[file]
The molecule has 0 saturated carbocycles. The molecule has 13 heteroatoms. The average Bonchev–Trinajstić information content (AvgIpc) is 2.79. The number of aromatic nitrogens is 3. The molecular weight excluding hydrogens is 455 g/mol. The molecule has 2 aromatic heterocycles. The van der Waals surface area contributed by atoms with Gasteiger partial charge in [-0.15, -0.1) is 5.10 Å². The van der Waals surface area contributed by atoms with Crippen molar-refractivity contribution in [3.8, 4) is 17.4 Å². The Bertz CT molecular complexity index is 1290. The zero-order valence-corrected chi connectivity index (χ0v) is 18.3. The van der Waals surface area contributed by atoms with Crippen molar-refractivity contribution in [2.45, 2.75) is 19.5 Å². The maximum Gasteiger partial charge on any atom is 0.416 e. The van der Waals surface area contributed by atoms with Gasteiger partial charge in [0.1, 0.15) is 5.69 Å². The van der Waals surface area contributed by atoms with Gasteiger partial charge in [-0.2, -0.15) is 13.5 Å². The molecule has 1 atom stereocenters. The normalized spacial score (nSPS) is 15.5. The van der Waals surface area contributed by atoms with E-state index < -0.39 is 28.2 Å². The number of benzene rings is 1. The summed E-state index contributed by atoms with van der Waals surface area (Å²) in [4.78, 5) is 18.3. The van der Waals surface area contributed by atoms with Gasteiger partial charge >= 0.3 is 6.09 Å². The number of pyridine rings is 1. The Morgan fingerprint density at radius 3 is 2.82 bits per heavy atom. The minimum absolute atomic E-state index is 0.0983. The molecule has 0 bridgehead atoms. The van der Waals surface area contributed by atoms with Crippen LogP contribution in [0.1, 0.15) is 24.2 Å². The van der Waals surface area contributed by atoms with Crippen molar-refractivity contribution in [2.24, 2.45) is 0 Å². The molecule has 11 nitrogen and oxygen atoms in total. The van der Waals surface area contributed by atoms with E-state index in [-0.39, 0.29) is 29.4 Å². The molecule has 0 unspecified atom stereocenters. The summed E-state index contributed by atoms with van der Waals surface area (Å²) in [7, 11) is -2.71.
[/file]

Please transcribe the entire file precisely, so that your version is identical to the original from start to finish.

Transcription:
The molecule has 0 saturated carbocycles. The molecule has 13 heteroatoms. The average Bonchev–Trinajstić information content (AvgIpc) is 2.79. The number of aromatic nitrogens is 3. The molecular weight excluding hydrogens is 455 g/mol. The molecule has 2 aromatic heterocycles. The van der Waals surface area contributed by atoms with Gasteiger partial charge in [-0.15, -0.1) is 5.10 Å². The van der Waals surface area contributed by atoms with Crippen molar-refractivity contribution in [3.8, 4) is 17.4 Å². The Bertz CT molecular complexity index is 1290. The zero-order valence-corrected chi connectivity index (χ0v) is 18.3. The van der Waals surface area contributed by atoms with Crippen molar-refractivity contribution in [2.45, 2.75) is 19.5 Å². The maximum Gasteiger partial charge on any atom is 0.416 e. The van der Waals surface area contributed by atoms with Gasteiger partial charge in [0.1, 0.15) is 5.69 Å². The van der Waals surface area contributed by atoms with Gasteiger partial charge in [-0.2, -0.15) is 13.5 Å². The molecule has 1 atom stereocenters. The normalized spacial score (nSPS) is 15.5. The van der Waals surface area contributed by atoms with E-state index < -0.39 is 28.2 Å². The number of benzene rings is 1. The summed E-state index contributed by atoms with van der Waals surface area (Å²) in [4.78, 5) is 18.3. The van der Waals surface area contributed by atoms with Gasteiger partial charge >= 0.3 is 6.09 Å². The number of pyridine rings is 1. The Morgan fingerprint density at radius 3 is 2.82 bits per heavy atom. The minimum absolute atomic E-state index is 0.0983. The molecule has 0 bridgehead atoms. The van der Waals surface area contributed by atoms with Crippen LogP contribution in [0.1, 0.15) is 24.2 Å². The van der Waals surface area contributed by atoms with Crippen molar-refractivity contribution in [2.24, 2.45) is 0 Å². The molecule has 11 nitrogen and oxygen atoms in total. The van der Waals surface area contributed by atoms with E-state index in [-0.39, 0.29) is 29.4 Å². The molecule has 0 unspecified atom stereocenters. The summed E-state index contributed by atoms with van der Waals surface area (Å²) in [7, 11) is -2.71.